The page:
August 30, 2010

Success, Fun and Foam Darts

The WV ATC's Summer Program provides, in part, support for high school students who have completed their junior year of high school, and who have an interest in learning about the college lifestyle. Students take a typical class, live in dorms, participate in skills groups and attend study halls.

And in between all that, they try to have some fun!

Here, in his own words, is the experience of one of those students:

"My name is Charlie DeLeo and I have Asperger’s Syndrome. This past Spring I was finishing my Junior year in high school in Northern Virginia, and my parents thought Marshall University would be a good idea for me for college because of their Asperger’s program. So we went to visit the school during my Spring Break. At first, I was extremely nervous when I visited Marshall in March because I have always wanted to be close to home. And I didn’t really want to do the summer program. But my parents thought it would be good for me and that I should try it. So my dad and I drove out eight hours from Virginia in July, and I didn’t know what to expect."

"On the Sunday that I moved into my dorm, I was totally petrified because of all the things I had to do so that I could have a decent room. Two days later, after my father left, I realized “Oh my God! I’m on my own!” and when reality sunk in I was so afraid that I almost cried myself to sleep that night. But the next day, when I went to Discovery Group, I found out that some of the students in the program were actually entertaining – like J.B., who was a funny guy who makes swift comebacks and wisecracks. To me, J.B. was like a big brother figure and he helped make the summer more fun. I met a lot of other great students there, and we formed a Nerf Wars group, battling each other with foam darts and weapons on unoccupied floors of Towers East and out on the campus grounds. We also watched movies and funny YouTube videos in each others’ dorm rooms, and I met other people who liked manga and anime too."

"The social aspect was my favorite part of the five weeks – and I’m not very social at home. But living in the dorm on my own forced me to get out and do things and make friends."

"I took a college level class in Music Appreciation, and I really liked it. The professor made me listen to opera for the first time, and I found that I grew a taste for it (especially Mozart’s Don Giovanni). After completing the music class, the professor said that I was his favorite student since I knew so much about the history of the time periods of the music that we listened to. I worked hard and got an A in the class – and I’m really proud of that, especially since I’m still in high school!"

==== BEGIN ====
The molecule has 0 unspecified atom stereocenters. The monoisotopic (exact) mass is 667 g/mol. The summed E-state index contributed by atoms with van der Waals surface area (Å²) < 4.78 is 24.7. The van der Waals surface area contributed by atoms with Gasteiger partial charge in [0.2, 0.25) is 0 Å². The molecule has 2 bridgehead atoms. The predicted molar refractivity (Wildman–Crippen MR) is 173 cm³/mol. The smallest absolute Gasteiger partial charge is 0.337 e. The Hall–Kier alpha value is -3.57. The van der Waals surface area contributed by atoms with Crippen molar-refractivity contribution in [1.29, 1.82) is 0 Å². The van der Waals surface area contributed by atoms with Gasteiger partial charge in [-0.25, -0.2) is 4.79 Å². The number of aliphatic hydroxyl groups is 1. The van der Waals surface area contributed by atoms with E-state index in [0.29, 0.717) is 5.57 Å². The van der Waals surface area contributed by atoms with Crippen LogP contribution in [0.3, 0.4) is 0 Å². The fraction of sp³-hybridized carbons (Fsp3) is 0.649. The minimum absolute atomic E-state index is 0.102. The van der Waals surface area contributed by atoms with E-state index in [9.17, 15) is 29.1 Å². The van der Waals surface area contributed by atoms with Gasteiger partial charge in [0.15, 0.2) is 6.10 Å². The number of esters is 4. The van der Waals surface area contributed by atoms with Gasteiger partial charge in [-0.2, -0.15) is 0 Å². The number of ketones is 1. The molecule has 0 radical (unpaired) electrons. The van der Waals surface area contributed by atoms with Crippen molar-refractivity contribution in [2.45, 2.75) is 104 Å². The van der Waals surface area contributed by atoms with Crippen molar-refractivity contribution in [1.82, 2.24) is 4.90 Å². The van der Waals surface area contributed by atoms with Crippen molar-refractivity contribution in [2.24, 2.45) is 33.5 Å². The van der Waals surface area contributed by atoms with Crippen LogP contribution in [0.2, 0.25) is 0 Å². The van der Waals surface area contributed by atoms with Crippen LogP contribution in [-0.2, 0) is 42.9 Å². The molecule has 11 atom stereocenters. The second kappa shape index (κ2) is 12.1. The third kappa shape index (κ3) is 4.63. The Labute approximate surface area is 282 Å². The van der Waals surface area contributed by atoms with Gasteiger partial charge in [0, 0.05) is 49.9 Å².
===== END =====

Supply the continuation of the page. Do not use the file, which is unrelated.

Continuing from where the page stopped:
"It was an awesome experience to have some freedom too. While I was on campus, I didn’t shave at all for the whole summer program, so I now have a beard. By the end of those five weeks, thanks to success, fun and foam darts, I really thought that college was really a great place to be. It was ironic because when I first got there I was afraid that I would oversleep and not get to class on time. I was worried about what time to go to the dining hall, how to manage my bank account and my time. Turned out that I was able to do all of those things on my own and I had Keshia, my awesome mentor, to fall back on. She was really great. She met with me every day, got me organized, and helped me study for tests and assignments. She even drove me to Wal-Mart so I could buy more foam for my Nerf arsenal!"

"At first I was nervous when I arrived, since I had visited so many colleges and felt a bit anxious. I thought that college would be too overwhelming. But by the time I left, I had a great time and didn’t want to come home. I plan to apply to Marshall this fall, and I hope I’ll be back as a full-time student in the Fall of 2011!"

August 5, 2010

College Program Staff Speak At 41st Annual Autism Society Conference

Transition Specialist Kerrie Harris traveled recently to Dallas, Texas, to speak at the Autism Society's 41st National Conference on Autism Spectrum Disorders. Along with Program Coordinator Marc Ellison, Harris spoke on the topic of Developing Skill-Building Groups for College Students with ASD.

The college support program at Marshall University has facilitated group skill-building since soon after the program began in 2002. The presentation given at the national conference highlighted the pro's and con's of each evolutionary stage of our group.

The Discovery Group, the name of the group, has evolved from a support group structure to a topic-driven psychoeducational experience to a model that integrates psychoeducational, person centered and cognitive behavioral approaches. In our experience, information provided in a safe environment that provides opportunity to rehearse new skills is highly effective.